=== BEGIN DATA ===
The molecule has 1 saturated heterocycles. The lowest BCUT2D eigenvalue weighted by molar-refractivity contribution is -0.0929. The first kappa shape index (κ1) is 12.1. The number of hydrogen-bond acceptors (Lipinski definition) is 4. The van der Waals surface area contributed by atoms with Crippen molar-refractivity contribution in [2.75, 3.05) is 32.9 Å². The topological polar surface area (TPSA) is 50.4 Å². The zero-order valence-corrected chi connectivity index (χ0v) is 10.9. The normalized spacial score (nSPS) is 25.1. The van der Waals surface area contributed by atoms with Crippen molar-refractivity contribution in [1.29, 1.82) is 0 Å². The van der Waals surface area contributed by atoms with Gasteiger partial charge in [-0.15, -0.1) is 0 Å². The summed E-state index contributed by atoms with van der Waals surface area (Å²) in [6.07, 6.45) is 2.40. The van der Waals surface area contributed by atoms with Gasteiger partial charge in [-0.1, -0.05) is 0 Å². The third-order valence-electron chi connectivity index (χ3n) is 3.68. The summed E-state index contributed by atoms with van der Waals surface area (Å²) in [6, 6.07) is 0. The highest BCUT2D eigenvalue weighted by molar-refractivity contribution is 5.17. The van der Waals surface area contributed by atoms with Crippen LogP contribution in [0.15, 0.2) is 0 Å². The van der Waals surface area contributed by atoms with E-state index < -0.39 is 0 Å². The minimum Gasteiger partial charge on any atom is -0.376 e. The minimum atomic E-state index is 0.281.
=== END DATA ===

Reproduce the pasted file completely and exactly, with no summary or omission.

The molecule has 1 saturated heterocycles. The lowest BCUT2D eigenvalue weighted by molar-refractivity contribution is -0.0929. The first kappa shape index (κ1) is 12.1. The number of hydrogen-bond acceptors (Lipinski definition) is 4. The van der Waals surface area contributed by atoms with Crippen molar-refractivity contribution in [2.75, 3.05) is 32.9 Å². The topological polar surface area (TPSA) is 50.4 Å². The zero-order valence-corrected chi connectivity index (χ0v) is 10.9. The normalized spacial score (nSPS) is 25.1. The van der Waals surface area contributed by atoms with Crippen molar-refractivity contribution in [1.29, 1.82) is 0 Å². The van der Waals surface area contributed by atoms with Gasteiger partial charge in [-0.15, -0.1) is 0 Å². The summed E-state index contributed by atoms with van der Waals surface area (Å²) in [6.07, 6.45) is 2.40. The van der Waals surface area contributed by atoms with Gasteiger partial charge in [-0.1, -0.05) is 0 Å². The third-order valence-electron chi connectivity index (χ3n) is 3.68. The summed E-state index contributed by atoms with van der Waals surface area (Å²) in [6, 6.07) is 0. The highest BCUT2D eigenvalue weighted by molar-refractivity contribution is 5.17. The van der Waals surface area contributed by atoms with Crippen LogP contribution in [0.15, 0.2) is 0 Å². The van der Waals surface area contributed by atoms with E-state index < -0.39 is 0 Å². The minimum Gasteiger partial charge on any atom is -0.376 e. The minimum atomic E-state index is 0.281.